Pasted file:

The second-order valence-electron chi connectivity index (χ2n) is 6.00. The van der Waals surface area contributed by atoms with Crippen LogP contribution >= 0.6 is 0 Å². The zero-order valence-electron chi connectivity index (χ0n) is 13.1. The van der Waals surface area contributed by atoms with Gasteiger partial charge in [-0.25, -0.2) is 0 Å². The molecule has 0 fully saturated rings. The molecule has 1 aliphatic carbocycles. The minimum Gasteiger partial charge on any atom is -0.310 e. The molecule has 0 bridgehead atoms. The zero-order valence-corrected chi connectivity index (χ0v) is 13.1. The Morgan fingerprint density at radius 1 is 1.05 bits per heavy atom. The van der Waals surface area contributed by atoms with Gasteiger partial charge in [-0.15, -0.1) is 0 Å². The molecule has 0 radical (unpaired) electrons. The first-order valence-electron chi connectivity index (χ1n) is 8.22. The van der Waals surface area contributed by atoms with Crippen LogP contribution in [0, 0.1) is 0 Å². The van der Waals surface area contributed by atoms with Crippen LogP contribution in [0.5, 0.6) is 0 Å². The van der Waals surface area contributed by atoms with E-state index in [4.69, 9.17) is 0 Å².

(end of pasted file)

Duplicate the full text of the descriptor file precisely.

The second-order valence-electron chi connectivity index (χ2n) is 6.00. The van der Waals surface area contributed by atoms with Crippen LogP contribution >= 0.6 is 0 Å². The zero-order valence-electron chi connectivity index (χ0n) is 13.1. The van der Waals surface area contributed by atoms with Gasteiger partial charge in [-0.25, -0.2) is 0 Å². The molecule has 0 fully saturated rings. The molecule has 1 aliphatic carbocycles. The minimum Gasteiger partial charge on any atom is -0.310 e. The molecule has 0 bridgehead atoms. The zero-order valence-corrected chi connectivity index (χ0v) is 13.1. The Morgan fingerprint density at radius 1 is 1.05 bits per heavy atom. The van der Waals surface area contributed by atoms with Gasteiger partial charge in [-0.15, -0.1) is 0 Å². The molecule has 0 radical (unpaired) electrons. The first-order valence-electron chi connectivity index (χ1n) is 8.22. The van der Waals surface area contributed by atoms with Crippen LogP contribution in [0, 0.1) is 0 Å². The van der Waals surface area contributed by atoms with Crippen LogP contribution in [0.5, 0.6) is 0 Å². The van der Waals surface area contributed by atoms with E-state index in [4.69, 9.17) is 0 Å².